The origin of Igue dates back to the mid-15th century when Oba Ewuare Nogidigan, better known as Ewuare the Great, introduced it.
From the 17th century on European traders, led by the Dutch, began to sell firearms in large quantities. European firearms used in Benin were of three types: the match-lock, wheel-lock and, from 1635, the flintlock, with a range of 200 yards. Flintlock firing mechanisms were used on firearms from the 1600s to about 1850. Its technology improved on an earlier type as it had a piece of flint in the cocking hammer. The possession of firearms strengthened the Benin army. The use of European firearms played a crucial role, and Benin's soldiers learnt much from Europeans, particularly the Portuguese (Plankensteiner 2007: 77). Gunpowder assured victory on the battlefield, although the use of firearms by Benin warriors was restricted by the Oba (king) to those authorized, mainly war and regimental commanders.
The kings of Benin during the 18th century and 19th century were conscious of their dependency on European firearms. This compelled Oba Akengbuda (ruled 1750-1804) to encourage local production of light firearms, muskets and flintlock hand-guns. The Oba organized the guild of blacksmiths (Igun Ematon), specialists in iron-casting, by creating a new quarter at Igun n'Ugboha (Plankensteiner 2007: 80). In spite of the initiatives in local production of firearms, in the 19th century more weapons were needed. Benin warriors had a few breech-loading rifles, the commonest being the muzzle-loading smooth-bore guns known as Dane-guns, because many were originally imported from Denmark. The arsenal of fire-arms in Benin was reduced since by 1890 the European powers had banned the export of arms to West Africa (Osadolor 2001: 198). The arms of Benin were obsolete, in comparison with the Maxims and rockets then produced in Europe. In 1885 the last Portuguese trade vessel departed from Benin.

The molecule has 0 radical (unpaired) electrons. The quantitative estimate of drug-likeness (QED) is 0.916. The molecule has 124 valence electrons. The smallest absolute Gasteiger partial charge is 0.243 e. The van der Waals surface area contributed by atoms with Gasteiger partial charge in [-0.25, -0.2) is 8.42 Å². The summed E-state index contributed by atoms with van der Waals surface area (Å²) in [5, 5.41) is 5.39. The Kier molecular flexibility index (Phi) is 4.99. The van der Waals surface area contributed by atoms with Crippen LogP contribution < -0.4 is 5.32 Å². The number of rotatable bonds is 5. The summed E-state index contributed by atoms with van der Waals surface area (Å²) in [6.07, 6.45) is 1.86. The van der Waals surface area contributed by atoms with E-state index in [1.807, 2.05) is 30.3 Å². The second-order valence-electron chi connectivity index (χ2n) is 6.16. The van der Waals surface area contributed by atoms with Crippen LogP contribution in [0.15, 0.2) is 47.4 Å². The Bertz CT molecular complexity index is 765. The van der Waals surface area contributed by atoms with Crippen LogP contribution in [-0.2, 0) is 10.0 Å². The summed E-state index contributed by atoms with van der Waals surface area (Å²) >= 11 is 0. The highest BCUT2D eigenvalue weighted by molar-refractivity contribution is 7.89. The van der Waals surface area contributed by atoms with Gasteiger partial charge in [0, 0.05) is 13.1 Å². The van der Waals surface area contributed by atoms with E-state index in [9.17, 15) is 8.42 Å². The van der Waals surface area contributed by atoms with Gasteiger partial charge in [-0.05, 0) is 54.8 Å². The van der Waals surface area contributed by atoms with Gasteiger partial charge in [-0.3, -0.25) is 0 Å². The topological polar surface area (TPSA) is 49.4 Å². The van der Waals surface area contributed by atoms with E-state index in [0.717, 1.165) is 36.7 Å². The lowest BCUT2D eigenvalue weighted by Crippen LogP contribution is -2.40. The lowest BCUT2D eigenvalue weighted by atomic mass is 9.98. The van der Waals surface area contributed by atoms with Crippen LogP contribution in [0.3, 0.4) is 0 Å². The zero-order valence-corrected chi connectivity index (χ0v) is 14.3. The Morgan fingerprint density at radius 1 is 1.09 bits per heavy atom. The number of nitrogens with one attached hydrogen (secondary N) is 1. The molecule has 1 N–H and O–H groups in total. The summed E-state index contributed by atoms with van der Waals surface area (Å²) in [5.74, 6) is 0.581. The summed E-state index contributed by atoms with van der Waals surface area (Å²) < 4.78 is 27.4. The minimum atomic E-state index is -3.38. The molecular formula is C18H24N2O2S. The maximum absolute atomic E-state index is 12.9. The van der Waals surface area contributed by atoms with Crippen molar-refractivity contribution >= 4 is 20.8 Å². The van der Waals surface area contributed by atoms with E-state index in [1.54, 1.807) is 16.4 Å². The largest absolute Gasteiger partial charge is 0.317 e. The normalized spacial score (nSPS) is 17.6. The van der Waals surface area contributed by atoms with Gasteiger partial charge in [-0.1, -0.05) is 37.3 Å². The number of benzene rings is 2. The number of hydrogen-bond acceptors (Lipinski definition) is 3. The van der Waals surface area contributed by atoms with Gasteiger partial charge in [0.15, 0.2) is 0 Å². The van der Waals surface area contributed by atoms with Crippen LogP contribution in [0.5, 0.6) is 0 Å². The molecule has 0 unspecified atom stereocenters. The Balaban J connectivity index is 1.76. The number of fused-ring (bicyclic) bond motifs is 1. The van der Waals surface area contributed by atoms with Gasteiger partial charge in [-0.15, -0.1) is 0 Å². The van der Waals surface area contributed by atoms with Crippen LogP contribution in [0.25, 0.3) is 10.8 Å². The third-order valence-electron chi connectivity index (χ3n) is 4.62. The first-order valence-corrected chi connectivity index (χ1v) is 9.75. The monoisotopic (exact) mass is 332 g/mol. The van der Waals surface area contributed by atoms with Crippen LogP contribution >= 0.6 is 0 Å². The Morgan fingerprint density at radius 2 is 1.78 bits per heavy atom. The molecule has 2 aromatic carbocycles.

The Fall of Benin Kingdom
King Ovonramwen, who ascended to the throne in 1888, came under increasing pressure from the British and their Niger Coast Protectorate (see map), established in 1884. The colonial administration had started to conclude trade agreements with influential chiefs and kings of neighboring peoples. After several unsuccessful attempts, they finally succeeded in 1892 in concluding such an agreement with the Oba of Benin, who could no longer escape doing so. In order to put pressure on King Ovonramwen to abide by the conditions set out in the trade agreement, the ambitious and inexperienced Vice Consul James R. Phillips undertook an expedition to Benin, without the blessing of the British Administration of the Protectorate. Despite a warning from friendly chiefs in the region and from emissaries of the Oba, who requested that the visit be postponed, as he was performing important ancestor ritual duties (Ugi’erh’Oba Festival) and could therefore not receive foreigners, the delegation set off for Benin anyway. When the Phillips' troops was ambushed in January 1897 by followers of the Oba, seven of the nine English members of the expedition and numerous native carriers lost their lives.